The History Department offers forty different undergraduate courses each year. A combination of lecture classes and limited-enrollment seminars, History courses cover two thousand years of human experience in Africa, Asia, Europe, and the Americas. The faculty approach these areas from a variety of disciplinary perspectives: Cultural, Economic, Environmental, Ethnic, Gender, Intellectual, Labor, Political, Social, and Urban history.
The History Department has structured its undergraduate concentration both to encourage breadth of knowledge and to allow concentrators to focus their studies on what most interests them. Concentrators must take at least one course in each of four areas: American, European, Non-Western, and Pre-Modern history.
By the senior year, undergraduates in the History Department will have selected a field of concentration. Fields of concentration include Africa; Ancient Greece and Rome; East Asia; Europe; Gender and Sexuality Studies; Latin America; Middle Ages; Russia; United Kingdom; United States; Science and Technology; and War, Revolution, and the State.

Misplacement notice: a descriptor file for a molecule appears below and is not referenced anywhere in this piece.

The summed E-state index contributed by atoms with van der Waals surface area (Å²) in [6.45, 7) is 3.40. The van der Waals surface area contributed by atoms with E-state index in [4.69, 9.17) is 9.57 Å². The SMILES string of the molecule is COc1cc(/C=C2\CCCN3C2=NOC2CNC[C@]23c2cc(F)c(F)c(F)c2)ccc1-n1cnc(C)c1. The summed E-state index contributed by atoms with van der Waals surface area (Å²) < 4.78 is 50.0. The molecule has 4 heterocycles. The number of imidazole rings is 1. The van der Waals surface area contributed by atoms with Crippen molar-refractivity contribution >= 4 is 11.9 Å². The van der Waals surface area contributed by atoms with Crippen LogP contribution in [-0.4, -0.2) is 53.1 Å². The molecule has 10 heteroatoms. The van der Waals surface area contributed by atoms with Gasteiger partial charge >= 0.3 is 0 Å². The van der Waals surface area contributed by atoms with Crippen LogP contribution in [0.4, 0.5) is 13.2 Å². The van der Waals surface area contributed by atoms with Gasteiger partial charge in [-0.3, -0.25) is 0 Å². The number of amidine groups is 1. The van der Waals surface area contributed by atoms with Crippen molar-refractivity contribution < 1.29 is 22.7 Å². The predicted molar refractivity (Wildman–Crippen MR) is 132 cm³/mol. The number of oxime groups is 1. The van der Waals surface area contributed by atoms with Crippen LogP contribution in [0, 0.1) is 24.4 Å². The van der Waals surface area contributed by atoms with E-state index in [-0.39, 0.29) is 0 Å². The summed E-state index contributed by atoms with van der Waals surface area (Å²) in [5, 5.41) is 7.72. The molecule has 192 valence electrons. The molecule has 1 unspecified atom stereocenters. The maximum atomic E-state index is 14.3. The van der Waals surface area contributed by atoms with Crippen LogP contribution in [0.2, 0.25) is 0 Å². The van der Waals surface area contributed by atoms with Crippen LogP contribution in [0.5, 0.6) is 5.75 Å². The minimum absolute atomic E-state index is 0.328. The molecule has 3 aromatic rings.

Central to the undergraduate concentration are the two junior papers and the senior thesis. All newly-declared History concentrators are enrolled in a research seminar in the fall of their junior year that offers an introduction to the skills of historical research and writing. In stages, concentrators advance toward the writing of the 75-page senior thesis based on original historical research. The Davis Center awards the Stone / Davis Prize to rising seniors who travel to conduct archival research. In past years, the Department has supported travel to Germany, England, and South Africa, among other places. Thesis titles in recent years include "'Whether Christian, Moor, or Jew': Social Integration in Medieval Cuenca"; "Representations of the Dead in English Sculpture, 1427-1664"; "Maryland and the Secession Crisis, 1860- 61"; "Women's Participation in the Mexican Revolution," "De Gaulle and the French Empire, 1940-1944"; "The Detroit Race Riot of 1943"; and "A History of the Unix Operating System."